Nicole George will soon become the new Metro Council representative for District 21, the diverse area that includes Beechmont, Iroquois and Lynnview. The social worker said she plans to listen closely to her constituents as she attempts to bring stable leadership to a district where she will be the third council member in less than two years.
George said she plans to take a data-driven approach to leadership in her district. You can listen to our conversation in the player above.
Your district has gone through a lot of leadership change in the past few years, with Councilman Dan Johnson being removed after sexual harassment allegations. And then you defeated his replacement Vitalis Lanshima in the primary last spring. Do you hear from your constituents concerns about that?
“Absolutely. But I will say we are looking forward to being very consistent to embracing communication folks in the community deserve that we’re looking forward to being drama free and really just being the best projection of ourselves.”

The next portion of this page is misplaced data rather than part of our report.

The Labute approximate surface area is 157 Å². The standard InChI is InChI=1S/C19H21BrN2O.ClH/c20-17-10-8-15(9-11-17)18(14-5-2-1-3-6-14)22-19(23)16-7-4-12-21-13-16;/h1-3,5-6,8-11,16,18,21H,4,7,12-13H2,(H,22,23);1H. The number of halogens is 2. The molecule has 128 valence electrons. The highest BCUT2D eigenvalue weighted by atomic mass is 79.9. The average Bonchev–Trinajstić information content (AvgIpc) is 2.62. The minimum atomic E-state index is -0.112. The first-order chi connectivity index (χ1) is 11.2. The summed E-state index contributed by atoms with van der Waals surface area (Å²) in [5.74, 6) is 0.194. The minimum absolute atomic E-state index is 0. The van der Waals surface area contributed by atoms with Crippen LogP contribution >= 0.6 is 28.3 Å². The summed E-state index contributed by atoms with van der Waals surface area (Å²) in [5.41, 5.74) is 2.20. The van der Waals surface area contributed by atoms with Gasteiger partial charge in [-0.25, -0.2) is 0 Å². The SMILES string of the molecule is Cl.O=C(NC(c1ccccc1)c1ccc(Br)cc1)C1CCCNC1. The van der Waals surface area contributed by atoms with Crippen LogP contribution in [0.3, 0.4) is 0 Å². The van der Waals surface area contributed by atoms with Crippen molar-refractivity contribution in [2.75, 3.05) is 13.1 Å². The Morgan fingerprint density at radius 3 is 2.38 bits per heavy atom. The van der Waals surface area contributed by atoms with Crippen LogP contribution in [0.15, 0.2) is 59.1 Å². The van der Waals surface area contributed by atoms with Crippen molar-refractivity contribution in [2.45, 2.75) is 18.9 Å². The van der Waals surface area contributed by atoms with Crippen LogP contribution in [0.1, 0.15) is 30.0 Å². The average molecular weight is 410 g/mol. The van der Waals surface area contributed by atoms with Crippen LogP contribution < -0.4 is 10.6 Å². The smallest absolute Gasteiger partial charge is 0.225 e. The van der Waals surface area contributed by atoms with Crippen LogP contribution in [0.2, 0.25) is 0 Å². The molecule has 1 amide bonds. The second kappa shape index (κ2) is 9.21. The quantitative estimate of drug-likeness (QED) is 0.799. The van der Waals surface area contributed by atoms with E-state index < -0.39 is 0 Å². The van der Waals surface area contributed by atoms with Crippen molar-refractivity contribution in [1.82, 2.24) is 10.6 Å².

What are some specific examples of the types of projects you want to take on or areas that you might want to divert more funding to?
“No matter where you are in the district, you hear a lot of folks talk about concerns with safety, whether it’s petty crime, or whether it’s violent crime. I’m looking forward to being able to collaborate with folks to bring forth neighborhood-based policing plans. We’re convinced people in the in the neighborhoods know and understand their areas best. What we want to see is folks be able to work with police to be able to say, ‘This is why we know this area needs greater attention.’ Also, we want to see more drug takeback programs. Currently, we only have one drugstore that is a takeback spot. We have one of the highest rates of opioid use, and so I really want to be able to bring about more programs and more attention to the fact that drug takeback programs are one of the safest ways, cost-neutral ways, quite frankly, to be able to get some of the drugs off the street.”
What makes you nervous as you get ready to take office?
“This is a challenge for any leader. But how do you stay the course and not allow the 10 loudest voices in the room to make decisions and to influence the process for the collective body? On the preview side, it’s easy to talk about it and maybe form opinions on it. I recognize it’s another thing when you’re that person in that seat that has to make that vote, and you have heard from 10 of your most passionate community members about something that’s important to them.”
This interview has been edited for length and clarity.